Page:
Paragraph 1; Introduction “I had reasoned this out in my mind, there was one of two things I had a right to, liberty or death; if I could not have one, I would have the other.” said Harriet Tubman. She lived by this. When she was twenty nine Tubman ran away from slavery on her own and she freed approximately 300 other slaves. Also, she led an armed expedition during the Civil War and she was the first woman who did that.
Harriet Tubman was a Civil War nurse, an Abolitionist, Advocate of Women’s Suffrage Movement, Civil Rights activist, Prominent figure in the Underground Railroad, and the first women in America to conduct an armed military raid (Accomplishments”). Harriet Tubman was free for 12 years, in those 12 years Harriet helped turn the Underground Railroad into one of the most important aspects of abolitionism and Harriet became one of the most active Figures in the movement (“Harriet Tubman Summary”). “Harriet Tubman helped shelter the poor and the elderly on the farm in Auburn though she herself struggled financially” (“Harriet Tubman Summary”). Harriet being a Conductor, she guided many slaves to freedom in her lifetime. Harriet, being raised as a slave and being black hasn’t stopped her from achieving these
Harriet Tubman was the most famous and most successful conductor in the underground railroad. She was born into slavery. She once tried to save a salve from being punished but her power fractured her skull with a two pound weight. From then on she suffered from fainting disorders. She didn’t let that stop her because she later escaped into freedom.
Her later life improved situations for different people, such as herself. Many rewards and celebrations were given out to her for all the good deeds and for what she has conquered. Rosa L. Parks is one of the most influential people in the U.S history. On February 4, 1913, Liona and James McCauley had a daughter named Rosa.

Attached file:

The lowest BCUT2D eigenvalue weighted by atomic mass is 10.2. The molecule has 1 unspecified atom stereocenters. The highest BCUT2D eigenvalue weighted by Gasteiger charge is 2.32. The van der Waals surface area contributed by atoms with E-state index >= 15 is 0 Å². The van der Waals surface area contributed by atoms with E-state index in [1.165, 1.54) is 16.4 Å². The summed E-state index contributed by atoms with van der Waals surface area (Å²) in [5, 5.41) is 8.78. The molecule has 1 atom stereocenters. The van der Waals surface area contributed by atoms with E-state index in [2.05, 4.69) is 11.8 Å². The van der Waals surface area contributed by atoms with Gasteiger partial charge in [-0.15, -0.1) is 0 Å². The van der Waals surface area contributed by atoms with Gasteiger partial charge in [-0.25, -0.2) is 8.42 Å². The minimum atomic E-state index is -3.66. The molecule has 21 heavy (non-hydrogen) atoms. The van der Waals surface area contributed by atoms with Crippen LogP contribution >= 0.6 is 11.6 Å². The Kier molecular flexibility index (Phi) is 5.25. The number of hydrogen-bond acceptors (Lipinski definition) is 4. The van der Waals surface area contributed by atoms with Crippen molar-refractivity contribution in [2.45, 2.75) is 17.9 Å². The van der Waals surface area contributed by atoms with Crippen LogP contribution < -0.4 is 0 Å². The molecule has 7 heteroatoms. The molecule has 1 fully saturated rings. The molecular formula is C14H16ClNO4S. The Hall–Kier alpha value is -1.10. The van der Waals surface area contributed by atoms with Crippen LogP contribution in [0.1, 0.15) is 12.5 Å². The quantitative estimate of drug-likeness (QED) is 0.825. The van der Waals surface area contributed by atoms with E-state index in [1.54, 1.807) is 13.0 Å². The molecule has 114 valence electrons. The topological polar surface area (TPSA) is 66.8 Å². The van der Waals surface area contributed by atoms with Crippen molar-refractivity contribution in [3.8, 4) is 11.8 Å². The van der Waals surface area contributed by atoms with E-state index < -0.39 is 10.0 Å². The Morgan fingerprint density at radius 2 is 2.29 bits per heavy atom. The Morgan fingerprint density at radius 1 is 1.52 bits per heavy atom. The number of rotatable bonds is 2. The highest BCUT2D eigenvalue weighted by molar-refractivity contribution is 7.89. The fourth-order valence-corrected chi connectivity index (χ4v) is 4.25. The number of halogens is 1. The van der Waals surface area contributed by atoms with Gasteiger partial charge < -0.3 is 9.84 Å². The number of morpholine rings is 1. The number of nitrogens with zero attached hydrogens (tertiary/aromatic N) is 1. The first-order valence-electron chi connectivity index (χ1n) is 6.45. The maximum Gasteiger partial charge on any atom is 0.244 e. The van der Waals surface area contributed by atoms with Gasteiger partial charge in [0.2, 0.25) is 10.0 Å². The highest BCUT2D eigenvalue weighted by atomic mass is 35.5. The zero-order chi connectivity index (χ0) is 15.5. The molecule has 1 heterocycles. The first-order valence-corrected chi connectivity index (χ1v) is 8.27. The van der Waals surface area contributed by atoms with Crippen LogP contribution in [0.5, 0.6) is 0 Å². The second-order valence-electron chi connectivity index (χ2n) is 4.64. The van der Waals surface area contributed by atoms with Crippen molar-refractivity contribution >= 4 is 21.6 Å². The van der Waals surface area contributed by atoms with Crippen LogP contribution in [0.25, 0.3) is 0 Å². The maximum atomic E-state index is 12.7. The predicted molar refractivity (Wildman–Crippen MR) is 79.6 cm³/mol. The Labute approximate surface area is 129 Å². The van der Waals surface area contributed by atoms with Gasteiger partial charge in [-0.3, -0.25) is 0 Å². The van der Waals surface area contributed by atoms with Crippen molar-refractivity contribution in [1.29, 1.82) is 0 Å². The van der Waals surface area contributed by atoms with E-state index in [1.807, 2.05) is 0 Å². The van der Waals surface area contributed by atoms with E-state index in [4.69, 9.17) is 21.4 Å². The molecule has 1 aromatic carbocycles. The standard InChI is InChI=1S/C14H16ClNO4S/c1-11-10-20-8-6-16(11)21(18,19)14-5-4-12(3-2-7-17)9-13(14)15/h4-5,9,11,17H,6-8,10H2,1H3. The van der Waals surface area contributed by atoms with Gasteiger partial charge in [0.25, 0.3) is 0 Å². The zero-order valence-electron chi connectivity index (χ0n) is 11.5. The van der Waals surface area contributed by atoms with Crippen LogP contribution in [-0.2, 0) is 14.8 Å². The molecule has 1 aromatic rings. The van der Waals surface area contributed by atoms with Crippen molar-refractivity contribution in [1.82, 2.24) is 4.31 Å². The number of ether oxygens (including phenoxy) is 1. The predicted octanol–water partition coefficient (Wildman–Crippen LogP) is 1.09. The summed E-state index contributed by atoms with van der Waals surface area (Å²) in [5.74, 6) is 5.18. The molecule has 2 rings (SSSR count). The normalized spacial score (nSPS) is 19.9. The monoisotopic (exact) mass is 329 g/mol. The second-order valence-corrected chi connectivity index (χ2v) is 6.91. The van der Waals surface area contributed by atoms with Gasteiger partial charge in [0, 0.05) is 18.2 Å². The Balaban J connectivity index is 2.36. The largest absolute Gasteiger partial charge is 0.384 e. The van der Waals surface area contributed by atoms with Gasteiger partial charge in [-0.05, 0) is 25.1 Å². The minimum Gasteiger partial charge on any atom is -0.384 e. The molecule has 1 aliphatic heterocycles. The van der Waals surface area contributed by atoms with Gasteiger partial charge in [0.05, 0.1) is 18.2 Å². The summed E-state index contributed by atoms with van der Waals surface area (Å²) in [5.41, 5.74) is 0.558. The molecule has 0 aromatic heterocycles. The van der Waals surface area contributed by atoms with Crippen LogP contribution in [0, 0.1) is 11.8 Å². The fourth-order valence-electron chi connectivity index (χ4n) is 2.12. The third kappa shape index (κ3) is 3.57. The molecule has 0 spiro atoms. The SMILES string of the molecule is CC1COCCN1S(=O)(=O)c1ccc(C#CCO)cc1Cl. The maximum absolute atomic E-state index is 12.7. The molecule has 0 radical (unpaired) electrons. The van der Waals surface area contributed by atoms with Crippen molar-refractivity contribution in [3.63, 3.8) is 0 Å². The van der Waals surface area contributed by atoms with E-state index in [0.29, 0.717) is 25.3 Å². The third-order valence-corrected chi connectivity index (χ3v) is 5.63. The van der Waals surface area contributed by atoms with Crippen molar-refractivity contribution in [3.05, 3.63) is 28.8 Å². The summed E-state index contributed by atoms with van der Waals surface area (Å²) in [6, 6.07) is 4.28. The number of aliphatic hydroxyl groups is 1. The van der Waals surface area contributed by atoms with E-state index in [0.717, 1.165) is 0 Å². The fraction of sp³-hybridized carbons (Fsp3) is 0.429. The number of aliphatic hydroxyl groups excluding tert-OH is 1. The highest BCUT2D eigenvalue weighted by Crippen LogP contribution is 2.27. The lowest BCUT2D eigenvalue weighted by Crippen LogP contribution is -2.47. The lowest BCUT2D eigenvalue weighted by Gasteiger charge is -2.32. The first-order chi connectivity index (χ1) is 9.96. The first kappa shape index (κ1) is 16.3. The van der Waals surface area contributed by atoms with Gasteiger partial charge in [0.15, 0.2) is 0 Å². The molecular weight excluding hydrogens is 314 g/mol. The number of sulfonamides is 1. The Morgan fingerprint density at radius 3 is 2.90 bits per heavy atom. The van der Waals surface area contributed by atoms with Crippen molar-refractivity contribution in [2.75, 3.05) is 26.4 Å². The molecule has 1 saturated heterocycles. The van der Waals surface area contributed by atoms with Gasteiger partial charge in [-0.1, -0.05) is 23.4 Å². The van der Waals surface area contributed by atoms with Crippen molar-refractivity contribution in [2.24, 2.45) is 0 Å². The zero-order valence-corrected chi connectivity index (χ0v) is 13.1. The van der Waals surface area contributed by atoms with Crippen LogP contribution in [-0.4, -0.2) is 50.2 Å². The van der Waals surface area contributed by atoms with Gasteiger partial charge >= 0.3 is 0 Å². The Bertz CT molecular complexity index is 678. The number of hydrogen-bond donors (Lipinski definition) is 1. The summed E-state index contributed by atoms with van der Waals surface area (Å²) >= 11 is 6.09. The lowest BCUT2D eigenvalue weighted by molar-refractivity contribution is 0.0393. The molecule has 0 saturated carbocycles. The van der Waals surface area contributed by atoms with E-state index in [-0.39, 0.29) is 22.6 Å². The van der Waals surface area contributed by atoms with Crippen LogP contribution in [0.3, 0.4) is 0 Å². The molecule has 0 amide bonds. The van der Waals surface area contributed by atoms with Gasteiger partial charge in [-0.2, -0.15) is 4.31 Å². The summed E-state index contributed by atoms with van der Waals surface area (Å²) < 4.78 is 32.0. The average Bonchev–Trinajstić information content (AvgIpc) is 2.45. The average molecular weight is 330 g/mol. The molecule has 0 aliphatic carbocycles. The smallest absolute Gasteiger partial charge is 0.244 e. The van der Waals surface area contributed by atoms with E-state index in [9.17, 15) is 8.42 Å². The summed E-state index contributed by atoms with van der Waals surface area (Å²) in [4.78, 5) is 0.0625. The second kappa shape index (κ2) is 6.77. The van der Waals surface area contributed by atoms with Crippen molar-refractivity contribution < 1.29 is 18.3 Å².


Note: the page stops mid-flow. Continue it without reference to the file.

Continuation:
She is recognized as a hero by Europe and America and other small countries, and one Allied journalist wrote about her, “ “What Jeanne d’Arc has been for centuries to France...that will Edith Cavell become to the future generations of Britons(www.history.com).” Edith Cavell saved people she barely knew, she died for them, she had an incredible influence in the hospital she worked at, and her compassion pushed her to never turn any wounded soldier away, despite being an Allied soldier or a German soldier. She is a hero who changed the futures of many soldiers as well as everyday
She had seen the Civil War Soldiers do this when their limbs had to be amputated.” Her dream was to build a home for the elderly, in 1908 the “Harriet Tubman Home for the Elderly” was built. She died on March 10, 1913 from pneumonia. After her death, Harriet Tubman was buried in Fort Hill Cemetery in Auburn with Military Honors.
She was a worthy example of what a true lady should be. She devoted her life to help others and to support her husband during the war, when he became president, and when he retired back to Mount Vernon. George Washington acknowledged that the success of this country was broadly thanks to the contribution and hard work of the best patriots in America; the Founding